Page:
Have you ever felt panic whenever you see a web page with a 70% bounce rate? How about a 60% exit rate? Is that still good? These questions are common; not only for SEO consultants but also for business owners. If you own a website or are managing one, you’ve certainly opened Google Analytics more than once – and have been surprised.

But exactly what is the difference between exit and bounce rates? And how is it connected with content?

Exit and Bounce Rates Defined

Here’s a quick and simple definition for each term:

Bounce rate is the percentage of visitors who leave without checking out other pages in your website.

Exit rate is the percentage of visitors who leave a page after viewing it.

Remember:exit rate is unique to every page, BUT not every page will have a bounce rate. To make it clearer, let’s take a look at this example:

Monday: Page 1 > Page 2 > Page 3 > exit

Tuesday: Page 2 >  exit

Wednesday: Page 1 >  Page 3 > exit

In this case, Page 2 will get a 100% bounce rate because of the Tuesday session (one view, straight to exit). Page 3 on the other hand, will get a 22% exit rate, but no bounce rate because no session started with it. As mentioned in Google’s Support page, a bounce rate is only relevant if it starts a session.


High Exit Rate: Not All Bad

Google Analytics Exit Rate

You can also use the exit rate data in improving your top viewed pages, like the one above showing the top 10 most viewed pages. From the top viewed pages, you can see that top 2 page (although we blur it it is not a contact page) has the highest exit rate with 72.37%, greater than the average exit rate, which simply means that this landing page needs improvement.

Not exactly. Exit rates can be good or bad, based on a given situation. Let’s cite another example: say your website is selling shoes. Upon checking Google Analytics, you noticed that the Product page is getting up to 60% exit rate. That’s a RED FLAG. It could mean either of three things: 1) your audience can’t relate with your content, which prompted them to move on; 2) your layout is difficult to navigate, and 3) you don’t have proper calls to action to direct a user to complete a task.

Once you analyze those three main factors, you can assess which pages require your immediate attention. However, pages like the Contact and About Us page would normally have high exit rates because there’s not much there to see. So don’t panic right away if you see those percentages. Pause, think, and analyze first. Sometimes, a little extra exit rate is healthy.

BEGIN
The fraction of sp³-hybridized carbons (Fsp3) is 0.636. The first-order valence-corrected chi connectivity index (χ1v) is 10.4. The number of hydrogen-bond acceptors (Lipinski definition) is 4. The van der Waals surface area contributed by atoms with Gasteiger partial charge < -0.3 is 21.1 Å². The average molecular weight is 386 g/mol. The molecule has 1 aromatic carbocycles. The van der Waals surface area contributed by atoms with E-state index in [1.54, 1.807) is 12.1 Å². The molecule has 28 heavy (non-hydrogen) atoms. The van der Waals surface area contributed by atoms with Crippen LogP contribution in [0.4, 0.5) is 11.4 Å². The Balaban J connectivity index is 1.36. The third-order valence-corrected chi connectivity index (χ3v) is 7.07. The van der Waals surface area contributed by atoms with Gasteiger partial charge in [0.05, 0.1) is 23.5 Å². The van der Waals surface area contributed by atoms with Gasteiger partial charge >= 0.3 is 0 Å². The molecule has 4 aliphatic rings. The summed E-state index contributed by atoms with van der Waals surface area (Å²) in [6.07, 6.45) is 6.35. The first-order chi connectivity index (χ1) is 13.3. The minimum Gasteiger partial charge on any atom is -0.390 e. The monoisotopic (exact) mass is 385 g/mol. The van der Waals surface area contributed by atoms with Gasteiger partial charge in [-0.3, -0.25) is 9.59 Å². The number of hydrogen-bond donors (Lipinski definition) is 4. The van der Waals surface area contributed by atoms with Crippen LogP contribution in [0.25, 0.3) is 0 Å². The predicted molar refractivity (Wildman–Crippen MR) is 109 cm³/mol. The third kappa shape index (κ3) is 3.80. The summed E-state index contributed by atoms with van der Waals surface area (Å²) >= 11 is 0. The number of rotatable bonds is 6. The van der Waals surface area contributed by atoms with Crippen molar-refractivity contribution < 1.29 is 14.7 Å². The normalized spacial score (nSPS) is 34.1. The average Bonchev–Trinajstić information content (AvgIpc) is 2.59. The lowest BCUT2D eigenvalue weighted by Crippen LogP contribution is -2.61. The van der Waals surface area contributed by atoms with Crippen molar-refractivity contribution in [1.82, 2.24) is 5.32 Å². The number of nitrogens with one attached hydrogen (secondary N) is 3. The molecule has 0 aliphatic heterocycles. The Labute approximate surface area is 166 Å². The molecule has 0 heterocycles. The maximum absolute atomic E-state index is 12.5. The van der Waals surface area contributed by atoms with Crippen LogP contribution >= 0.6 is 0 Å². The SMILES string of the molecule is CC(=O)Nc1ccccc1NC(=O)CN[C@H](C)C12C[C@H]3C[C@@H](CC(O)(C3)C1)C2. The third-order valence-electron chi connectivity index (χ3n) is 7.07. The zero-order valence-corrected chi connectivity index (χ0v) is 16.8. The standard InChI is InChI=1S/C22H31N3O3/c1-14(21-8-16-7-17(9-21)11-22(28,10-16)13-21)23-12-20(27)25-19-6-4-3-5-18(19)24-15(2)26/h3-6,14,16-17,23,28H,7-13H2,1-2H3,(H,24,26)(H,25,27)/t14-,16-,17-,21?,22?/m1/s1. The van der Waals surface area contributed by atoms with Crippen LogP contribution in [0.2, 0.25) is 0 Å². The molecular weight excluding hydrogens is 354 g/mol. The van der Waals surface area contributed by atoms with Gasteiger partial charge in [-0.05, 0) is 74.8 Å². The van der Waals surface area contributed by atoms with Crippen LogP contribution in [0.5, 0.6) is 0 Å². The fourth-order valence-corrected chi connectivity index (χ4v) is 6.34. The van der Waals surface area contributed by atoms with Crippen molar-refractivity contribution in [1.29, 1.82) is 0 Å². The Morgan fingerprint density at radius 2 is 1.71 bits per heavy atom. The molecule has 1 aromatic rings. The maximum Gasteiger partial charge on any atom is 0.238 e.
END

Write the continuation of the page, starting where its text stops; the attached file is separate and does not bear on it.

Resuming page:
High Bounce Rate: Very Bad

Unlike exit rates, high bounce rates are NEVER healthy. A few are inevitable though; but again, discernment is key. You’ll have to check the pages concerned and study their content. Blog and product pages that have high bounce rates should be careful: it usually means that visitors were not interested in the content.

Google Analytics Bounce Rate

Presented again is the top 10 most viewed pages and it shows here that they have an average bounce rate of 65.55% which means that they really need improvement. Since they are having the most views, it is important to prioritize these pages to maximize lead conversion.

There are three (3) main points to consider when trying to reduce bounce rates:

  • The Target Market
  • Actual Content
  • User Experience (UX)

You can’t give people what they want if you don’t know who to give information to. Know your target market and what they expect from your website.

You can’t give people what they want if you don’t know who to give information to. Know your target market and what they expect from your website.

Next, analyze what’s on your page. This includes text, images, videos, audio, and downloadable content. Is it relevant? Helpful? Instructive? Users LOVE to learn new things. Help them find what they need (like product information, tips, news, etc.) and they will stay.

User Experience deals with the overall web design. Once you figure out what your target market wants, you’ll need to give it to them QUICK. Consult with your SEO specialist and web developer regarding on-site improvements. Focus on key content, placement, calls to action, and a clear copy.

Be Open To Frequent Changes

(Updated November 2018)

SEO experts have debated the relevance of bounce rates to search engine ranking for years. However, Matt Cutts, Google’s former head of Webspam, has denied Google’s use of bounce rates.

So, no, bounce rates don’t affect SERP. But just because that’s the case, it doesn’t mean you can shrug this teeny tidbit off completely. When you really look at it, bounce rates reveal that the webpage simply didn’t provide what they were looking for.

There is no magic behind exit and bounce rates. However, if you fully understand the concept behind them, it’ll be easier to create strategies. Expect that you might need to make little tweaks every so often, based on Analytics data. But once you master your own techniques, you’ll find that conversion can come…naturally.

How did exit and bounce rates help your website? Did reducing them affect your conversion? We’d love to hear from you!

One thought on “Analytics Unlocked: Exit, Bounce Rates, and Your Content
  1. Francis

    This one is awesome, thanks for the info although google analytics is free , this is how useful its data

Leave a Reply

Your email address will not be published. Required fields are marked *

Logo White - A

We are committed to bring every client's business to success. One thing that Dlinkers could promise you is a clean, honest, credible digital marketing service that could uncover opportunities to grow your business online.

Keep Updated
SEO Certificate Google Partner

All Rights Reserved By Dlinkers - 2022